PubDate: 2015-04-14
       
  • Educational Expectations Among African American Suburban Low to Moderate
           Income Public High School Students
    • Abstract: This study examined the educational expectations and value of education among St. Louis, suburban, low to moderate income, African American male and female adolescents. The following factors: perceptions of parents’ expectations, teachers’ expectations, and neighborhood quality were examined to explore the academic gender disparity among African American high school students. Quantitative analyses showed that perceptions of teachers’ and parents’ expectations were associated with students’ educational expectations and value of education. The analyses also showed that some demographic variables were associated with teachers’ and parents’ expectations and value of education. No significant gender differences emerged between African American males and females for educational expectations.
      PubDate: 2015-04-14
       
  • Slaves to the Community: Blacks and the Rhetoric of “Selling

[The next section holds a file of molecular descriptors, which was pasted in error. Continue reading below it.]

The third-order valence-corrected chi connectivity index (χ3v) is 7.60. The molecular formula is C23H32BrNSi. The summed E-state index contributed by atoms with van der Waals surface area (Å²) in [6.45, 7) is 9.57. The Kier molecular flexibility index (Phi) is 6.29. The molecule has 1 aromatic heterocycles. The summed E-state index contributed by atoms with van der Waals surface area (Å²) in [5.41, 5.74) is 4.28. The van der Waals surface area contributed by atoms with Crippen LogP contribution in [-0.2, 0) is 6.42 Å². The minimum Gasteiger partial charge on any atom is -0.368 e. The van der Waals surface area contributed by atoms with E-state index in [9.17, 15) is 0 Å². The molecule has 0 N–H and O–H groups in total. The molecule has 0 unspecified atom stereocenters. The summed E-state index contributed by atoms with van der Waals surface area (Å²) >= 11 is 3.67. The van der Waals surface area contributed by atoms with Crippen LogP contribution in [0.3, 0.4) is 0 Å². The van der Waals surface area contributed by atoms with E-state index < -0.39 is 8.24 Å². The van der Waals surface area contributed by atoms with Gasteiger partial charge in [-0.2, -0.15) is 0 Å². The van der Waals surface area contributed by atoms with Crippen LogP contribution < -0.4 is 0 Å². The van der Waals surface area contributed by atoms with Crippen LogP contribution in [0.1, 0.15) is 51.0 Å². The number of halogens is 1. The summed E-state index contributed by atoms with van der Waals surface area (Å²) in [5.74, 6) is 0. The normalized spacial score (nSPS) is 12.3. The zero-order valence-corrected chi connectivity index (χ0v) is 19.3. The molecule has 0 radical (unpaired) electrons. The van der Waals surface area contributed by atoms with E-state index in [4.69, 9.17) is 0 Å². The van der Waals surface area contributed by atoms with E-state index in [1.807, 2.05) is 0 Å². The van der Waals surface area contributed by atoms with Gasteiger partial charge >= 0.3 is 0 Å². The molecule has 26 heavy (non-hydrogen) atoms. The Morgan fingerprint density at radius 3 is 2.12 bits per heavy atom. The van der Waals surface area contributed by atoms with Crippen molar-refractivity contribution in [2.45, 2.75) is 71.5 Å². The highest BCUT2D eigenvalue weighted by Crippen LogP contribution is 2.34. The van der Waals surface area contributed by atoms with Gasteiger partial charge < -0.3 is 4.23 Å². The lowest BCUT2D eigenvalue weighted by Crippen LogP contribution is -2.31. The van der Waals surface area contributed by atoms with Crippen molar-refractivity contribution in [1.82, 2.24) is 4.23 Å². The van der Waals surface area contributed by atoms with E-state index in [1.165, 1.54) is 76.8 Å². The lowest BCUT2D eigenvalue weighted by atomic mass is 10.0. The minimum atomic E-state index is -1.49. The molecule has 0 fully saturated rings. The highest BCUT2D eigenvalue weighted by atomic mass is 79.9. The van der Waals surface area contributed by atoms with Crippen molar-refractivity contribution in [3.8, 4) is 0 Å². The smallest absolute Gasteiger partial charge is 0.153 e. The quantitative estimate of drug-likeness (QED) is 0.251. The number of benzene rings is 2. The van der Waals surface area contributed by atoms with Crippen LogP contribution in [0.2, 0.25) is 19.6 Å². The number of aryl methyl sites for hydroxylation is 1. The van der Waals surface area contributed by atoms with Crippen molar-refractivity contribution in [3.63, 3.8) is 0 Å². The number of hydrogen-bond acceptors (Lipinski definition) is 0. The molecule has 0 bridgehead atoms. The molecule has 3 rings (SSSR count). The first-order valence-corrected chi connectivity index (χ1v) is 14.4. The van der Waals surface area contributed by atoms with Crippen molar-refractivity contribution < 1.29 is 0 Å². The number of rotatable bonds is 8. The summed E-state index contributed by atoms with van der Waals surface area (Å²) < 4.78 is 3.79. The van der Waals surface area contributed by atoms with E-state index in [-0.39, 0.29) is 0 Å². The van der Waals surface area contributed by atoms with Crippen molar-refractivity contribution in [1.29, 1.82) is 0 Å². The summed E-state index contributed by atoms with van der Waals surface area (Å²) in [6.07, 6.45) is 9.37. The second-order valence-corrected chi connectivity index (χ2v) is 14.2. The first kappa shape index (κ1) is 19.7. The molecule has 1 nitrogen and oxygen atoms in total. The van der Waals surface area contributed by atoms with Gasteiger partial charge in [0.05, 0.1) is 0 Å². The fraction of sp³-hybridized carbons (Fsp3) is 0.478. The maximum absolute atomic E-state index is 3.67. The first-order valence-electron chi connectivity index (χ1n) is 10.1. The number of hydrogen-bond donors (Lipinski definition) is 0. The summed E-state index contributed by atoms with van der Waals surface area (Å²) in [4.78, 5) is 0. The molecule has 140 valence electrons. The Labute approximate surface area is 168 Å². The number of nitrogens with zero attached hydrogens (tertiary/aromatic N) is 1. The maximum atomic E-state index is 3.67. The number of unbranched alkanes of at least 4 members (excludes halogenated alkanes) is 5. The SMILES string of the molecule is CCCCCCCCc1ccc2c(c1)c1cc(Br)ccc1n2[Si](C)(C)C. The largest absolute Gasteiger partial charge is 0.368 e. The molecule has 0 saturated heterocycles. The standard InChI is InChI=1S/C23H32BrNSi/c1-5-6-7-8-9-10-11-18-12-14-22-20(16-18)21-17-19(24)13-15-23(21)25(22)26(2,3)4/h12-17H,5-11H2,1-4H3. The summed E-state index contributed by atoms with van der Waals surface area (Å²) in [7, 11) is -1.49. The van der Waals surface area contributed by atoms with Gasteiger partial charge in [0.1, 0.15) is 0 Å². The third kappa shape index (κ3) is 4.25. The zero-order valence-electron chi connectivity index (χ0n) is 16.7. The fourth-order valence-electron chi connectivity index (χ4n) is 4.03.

Out”
    • Abstract: In 2008, Randall Kennedy, the Michael R. Klein Professor of Law at Harvard University, published Sellout: The Politics of Racial Betrayal. In this work, Kennedy provided both a historical and a contemporary discussion of the term “sellout” as well as a defense of its usage among blacks. In this essay, I critique Kennedy’s work and argue that the rhetoric of “selling out” functions as a mechanism of social control meant to keep blacks on “their side” of the color line.
      PubDate: 2015-04-12
       
  • The Racial Exceptionalism of Barack Obama
    • Abstract: Since Barack Obama appeared on the political scene, questions regarding the authenticity of his blackness have remained at the forefront because of his mixed race parentage and nontraditional upbringing. These factors proved to be variously a political asset and liability as his blackness was often framed as scary to white voters who were essential to his electoral coalition. We argue that in order for whites to trust Obama politically, they divorced him from his black identity making him the “racial exception,” which made him more palatable. This, in part, was influenced by the deracialized electoral strategies deployed by Barack Obama. Still, we find race influences evaluations of Barack Obama differently by blacks and whites. Relying on data from the Pew Research Center, we find evidence that Barack Obama’s racial identity is more ambiguous for whites and evaluations of his favorability, values, and tenor of his opposition to fall along racial lines in significant ways despite the rhetoric of a post-racial America.
      PubDate: 2015-04-07
       
  • The African Traveller and the Chinese Customs Official: Ethnic Minority
           Profiling at Border Check Points in Hong Kong and China?